One time a few years ago I had a reenactor ask me for an assortment of my reproduction stamps so that he and his fellow comrades could use them as "money" as they played card games at events as the spectators walked by.  In spite of my not wanting to encourage gambling (after all, I do portray the U. S. Christian Commission), I did share some with him because I agreed that it would allow them to portray more accurately to the spectators what the soldiers did back then.
      Billings' description about the stamps getting wet and stuck together is an interesting insight into the many challenges soldiers faced as they lived on the march. When the war broke out the uncertainty over what was going on and people's distrust over the value of the Greenback paper money being issued led to the hoarding of coins made of copper & silver & gold.  But people still needed to give or get back small change in making purchases such as a 3 cent loaf of bread or a 5 cent quart of milk.  During the first few years of the war stamps became by common acceptance and out of necessity "money".  In July 1862 Congress attempted to address the coin shortage by passing a law which allowed postage stamps to satisfy debts owed to the government of up to $5.  People incorrectly presumed that this officially approved stamps as usable for any type of debt or purchase.  In 1862 John Gault came up with the creative encased postage stamp coin solution.  Using button making machines he enclosed postage stamps in silver or brass buttons with a thin mica layer on one side which allowed you to see the stamp's denomination -- this helped preserve the actual stamp better.  He would later add on the back of the encasement button advertisements for various company about their products or services.  His invention was short lived as in 1863 the U.S government issued official script factional currency to over come the coin shortage.  Also during this time various vendors issued "private issue tokens" that they gave out as change when sales were made.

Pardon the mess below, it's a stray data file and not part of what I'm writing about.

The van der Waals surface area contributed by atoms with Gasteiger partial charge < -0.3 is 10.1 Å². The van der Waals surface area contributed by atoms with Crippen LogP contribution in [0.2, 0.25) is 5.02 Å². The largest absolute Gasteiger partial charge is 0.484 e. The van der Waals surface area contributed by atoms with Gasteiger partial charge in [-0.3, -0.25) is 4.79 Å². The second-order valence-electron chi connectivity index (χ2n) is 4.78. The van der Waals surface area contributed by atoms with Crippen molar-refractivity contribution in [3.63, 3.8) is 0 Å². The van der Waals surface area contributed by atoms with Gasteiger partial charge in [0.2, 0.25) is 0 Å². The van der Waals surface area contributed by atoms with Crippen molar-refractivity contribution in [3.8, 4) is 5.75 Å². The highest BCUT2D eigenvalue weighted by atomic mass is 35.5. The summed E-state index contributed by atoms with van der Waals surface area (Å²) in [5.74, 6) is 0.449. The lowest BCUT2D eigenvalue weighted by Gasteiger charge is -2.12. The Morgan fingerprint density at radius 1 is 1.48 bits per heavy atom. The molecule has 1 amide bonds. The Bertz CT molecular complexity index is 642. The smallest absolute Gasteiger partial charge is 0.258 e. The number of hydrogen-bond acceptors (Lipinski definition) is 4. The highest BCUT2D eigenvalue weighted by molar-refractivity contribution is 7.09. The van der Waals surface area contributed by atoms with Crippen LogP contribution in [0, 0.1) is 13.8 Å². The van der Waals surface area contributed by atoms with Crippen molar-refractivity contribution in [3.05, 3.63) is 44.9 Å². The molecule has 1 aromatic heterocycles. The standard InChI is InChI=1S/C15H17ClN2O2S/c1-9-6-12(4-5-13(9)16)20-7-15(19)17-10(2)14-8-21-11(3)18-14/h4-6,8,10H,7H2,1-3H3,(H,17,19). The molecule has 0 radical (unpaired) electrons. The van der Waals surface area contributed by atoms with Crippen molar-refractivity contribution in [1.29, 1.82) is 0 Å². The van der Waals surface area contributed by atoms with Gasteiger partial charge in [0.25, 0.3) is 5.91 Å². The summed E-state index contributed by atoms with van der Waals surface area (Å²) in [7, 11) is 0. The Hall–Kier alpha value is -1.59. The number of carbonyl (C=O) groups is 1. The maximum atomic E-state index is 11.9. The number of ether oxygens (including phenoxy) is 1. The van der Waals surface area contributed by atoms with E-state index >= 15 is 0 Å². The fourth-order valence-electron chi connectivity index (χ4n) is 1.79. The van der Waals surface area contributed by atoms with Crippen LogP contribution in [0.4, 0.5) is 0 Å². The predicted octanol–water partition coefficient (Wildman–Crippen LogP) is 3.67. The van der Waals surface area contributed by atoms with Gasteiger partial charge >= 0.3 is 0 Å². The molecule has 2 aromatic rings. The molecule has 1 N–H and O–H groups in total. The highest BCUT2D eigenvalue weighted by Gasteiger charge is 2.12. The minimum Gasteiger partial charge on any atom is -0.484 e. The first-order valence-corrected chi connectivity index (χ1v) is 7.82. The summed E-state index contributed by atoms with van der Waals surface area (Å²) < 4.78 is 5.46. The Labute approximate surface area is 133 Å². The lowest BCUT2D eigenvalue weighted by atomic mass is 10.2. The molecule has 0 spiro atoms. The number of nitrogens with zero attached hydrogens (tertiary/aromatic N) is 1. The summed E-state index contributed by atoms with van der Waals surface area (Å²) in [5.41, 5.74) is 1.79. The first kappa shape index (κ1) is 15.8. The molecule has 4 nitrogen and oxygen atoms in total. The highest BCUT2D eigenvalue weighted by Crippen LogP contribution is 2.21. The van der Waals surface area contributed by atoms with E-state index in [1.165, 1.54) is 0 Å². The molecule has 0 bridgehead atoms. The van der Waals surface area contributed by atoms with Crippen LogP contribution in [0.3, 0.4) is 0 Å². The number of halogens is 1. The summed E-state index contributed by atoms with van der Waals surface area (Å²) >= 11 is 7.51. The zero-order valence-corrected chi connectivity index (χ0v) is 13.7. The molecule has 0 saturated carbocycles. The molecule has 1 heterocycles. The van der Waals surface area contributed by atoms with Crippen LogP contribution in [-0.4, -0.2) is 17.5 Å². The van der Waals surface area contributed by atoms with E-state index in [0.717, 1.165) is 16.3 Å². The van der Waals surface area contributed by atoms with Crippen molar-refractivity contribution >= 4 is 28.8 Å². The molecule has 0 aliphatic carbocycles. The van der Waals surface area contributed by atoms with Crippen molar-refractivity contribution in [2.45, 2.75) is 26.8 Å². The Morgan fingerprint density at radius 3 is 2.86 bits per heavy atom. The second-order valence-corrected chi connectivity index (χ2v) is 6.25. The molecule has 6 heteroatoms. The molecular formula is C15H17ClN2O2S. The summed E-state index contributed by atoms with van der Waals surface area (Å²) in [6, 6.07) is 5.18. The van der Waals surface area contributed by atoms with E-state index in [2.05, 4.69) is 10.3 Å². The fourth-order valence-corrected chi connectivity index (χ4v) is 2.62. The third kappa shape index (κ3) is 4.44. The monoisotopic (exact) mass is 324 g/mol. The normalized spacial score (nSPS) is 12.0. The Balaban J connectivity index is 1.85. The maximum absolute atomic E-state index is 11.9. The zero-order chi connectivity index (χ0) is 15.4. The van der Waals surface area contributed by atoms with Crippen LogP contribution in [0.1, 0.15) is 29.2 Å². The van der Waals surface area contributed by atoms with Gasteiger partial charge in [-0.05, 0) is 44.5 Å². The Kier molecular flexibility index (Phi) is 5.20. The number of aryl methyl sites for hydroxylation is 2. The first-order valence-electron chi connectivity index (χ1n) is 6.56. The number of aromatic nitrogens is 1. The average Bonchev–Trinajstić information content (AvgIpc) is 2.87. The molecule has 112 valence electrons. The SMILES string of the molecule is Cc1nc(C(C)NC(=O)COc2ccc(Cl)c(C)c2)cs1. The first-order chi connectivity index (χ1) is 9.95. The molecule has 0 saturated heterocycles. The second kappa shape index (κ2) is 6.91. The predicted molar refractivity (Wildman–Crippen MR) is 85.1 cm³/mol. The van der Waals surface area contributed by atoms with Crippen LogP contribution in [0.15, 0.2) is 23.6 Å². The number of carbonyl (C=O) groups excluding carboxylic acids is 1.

All this shows the creativity of the people back then as they faced the challenges arising from society being torn apart.  I've often marveled at the fact that postage stamps back then could be cut in half and still used to mail out letters.  For example, you could take a 2 cent Black Jack, and cut one stamp in half, put it on the envelope next to a complete 2 cent stamp and that would total up to the 3 cents needed to mail the letter.  Can you imagine trying to do that today?  The US Postal Service would probably call the police and have you arrested!  Times have certainly changed as the bureaucrats have gotten greater power to control us with "the official regulations and procedures".
     When we forget history, we lose examples of how people before us have risen to the challenge of "changing times".  We should never be herded into the socialist mentality that "the government" or "the experts" will solve what's wrong.  We as individuals need to always be experimenting with options to overcome the difficulties.  It may be having to use a board for a desk or having to soak apart stamps and then dry them on a griddle.  Creativity needs to come from each of us.  That makes us better and stronger, and will also make for good stories later on we can tell around the campfire.